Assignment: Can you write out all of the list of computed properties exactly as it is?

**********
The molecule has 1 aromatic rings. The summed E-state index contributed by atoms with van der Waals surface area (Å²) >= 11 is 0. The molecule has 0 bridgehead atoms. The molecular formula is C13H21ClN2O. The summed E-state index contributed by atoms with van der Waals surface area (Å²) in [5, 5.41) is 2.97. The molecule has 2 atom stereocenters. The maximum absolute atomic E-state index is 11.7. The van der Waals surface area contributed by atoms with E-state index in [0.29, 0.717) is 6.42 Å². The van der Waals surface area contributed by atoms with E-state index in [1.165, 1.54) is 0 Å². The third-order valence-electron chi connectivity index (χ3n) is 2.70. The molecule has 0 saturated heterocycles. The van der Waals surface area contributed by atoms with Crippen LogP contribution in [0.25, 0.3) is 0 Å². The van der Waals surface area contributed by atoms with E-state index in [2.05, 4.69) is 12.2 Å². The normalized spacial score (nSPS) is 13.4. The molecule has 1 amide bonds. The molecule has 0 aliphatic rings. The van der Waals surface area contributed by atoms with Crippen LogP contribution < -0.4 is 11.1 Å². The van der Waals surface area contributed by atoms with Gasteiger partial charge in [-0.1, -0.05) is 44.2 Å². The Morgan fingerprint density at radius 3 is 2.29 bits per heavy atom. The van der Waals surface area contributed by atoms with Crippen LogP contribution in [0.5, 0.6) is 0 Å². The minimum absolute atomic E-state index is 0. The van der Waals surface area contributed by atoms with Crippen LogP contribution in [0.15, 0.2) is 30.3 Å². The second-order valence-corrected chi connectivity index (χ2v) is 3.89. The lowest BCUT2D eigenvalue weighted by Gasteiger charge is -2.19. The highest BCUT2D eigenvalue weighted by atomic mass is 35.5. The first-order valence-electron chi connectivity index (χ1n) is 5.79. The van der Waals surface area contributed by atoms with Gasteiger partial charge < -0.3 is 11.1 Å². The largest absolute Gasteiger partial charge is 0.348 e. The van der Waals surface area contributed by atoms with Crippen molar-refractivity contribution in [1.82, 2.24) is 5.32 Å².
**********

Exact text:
The molecule has 1 aromatic rings. The summed E-state index contributed by atoms with van der Waals surface area (Å²) >= 11 is 0. The molecule has 0 bridgehead atoms. The molecular formula is C13H21ClN2O. The summed E-state index contributed by atoms with van der Waals surface area (Å²) in [5, 5.41) is 2.97. The molecule has 2 atom stereocenters. The maximum absolute atomic E-state index is 11.7. The van der Waals surface area contributed by atoms with E-state index in [0.29, 0.717) is 6.42 Å². The van der Waals surface area contributed by atoms with E-state index in [1.165, 1.54) is 0 Å². The third-order valence-electron chi connectivity index (χ3n) is 2.70. The molecule has 0 saturated heterocycles. The van der Waals surface area contributed by atoms with Crippen LogP contribution in [0.25, 0.3) is 0 Å². The van der Waals surface area contributed by atoms with E-state index in [2.05, 4.69) is 12.2 Å². The normalized spacial score (nSPS) is 13.4. The molecule has 1 amide bonds. The molecule has 0 aliphatic rings. The van der Waals surface area contributed by atoms with Crippen LogP contribution < -0.4 is 11.1 Å². The van der Waals surface area contributed by atoms with Gasteiger partial charge in [-0.1, -0.05) is 44.2 Å². The Morgan fingerprint density at radius 3 is 2.29 bits per heavy atom. The van der Waals surface area contributed by atoms with Crippen LogP contribution in [0.5, 0.6) is 0 Å². The minimum absolute atomic E-state index is 0. The van der Waals surface area contributed by atoms with Crippen LogP contribution in [0.15, 0.2) is 30.3 Å². The second-order valence-corrected chi connectivity index (χ2v) is 3.89. The lowest BCUT2D eigenvalue weighted by Gasteiger charge is -2.19. The highest BCUT2D eigenvalue weighted by atomic mass is 35.5. The first-order valence-electron chi connectivity index (χ1n) is 5.79. The van der Waals surface area contributed by atoms with Gasteiger partial charge < -0.3 is 11.1 Å². The largest absolute Gasteiger partial charge is 0.348 e. The van der Waals surface area contributed by atoms with Crippen molar-refractivity contribution in [1.82, 2.24) is 5.32 Å².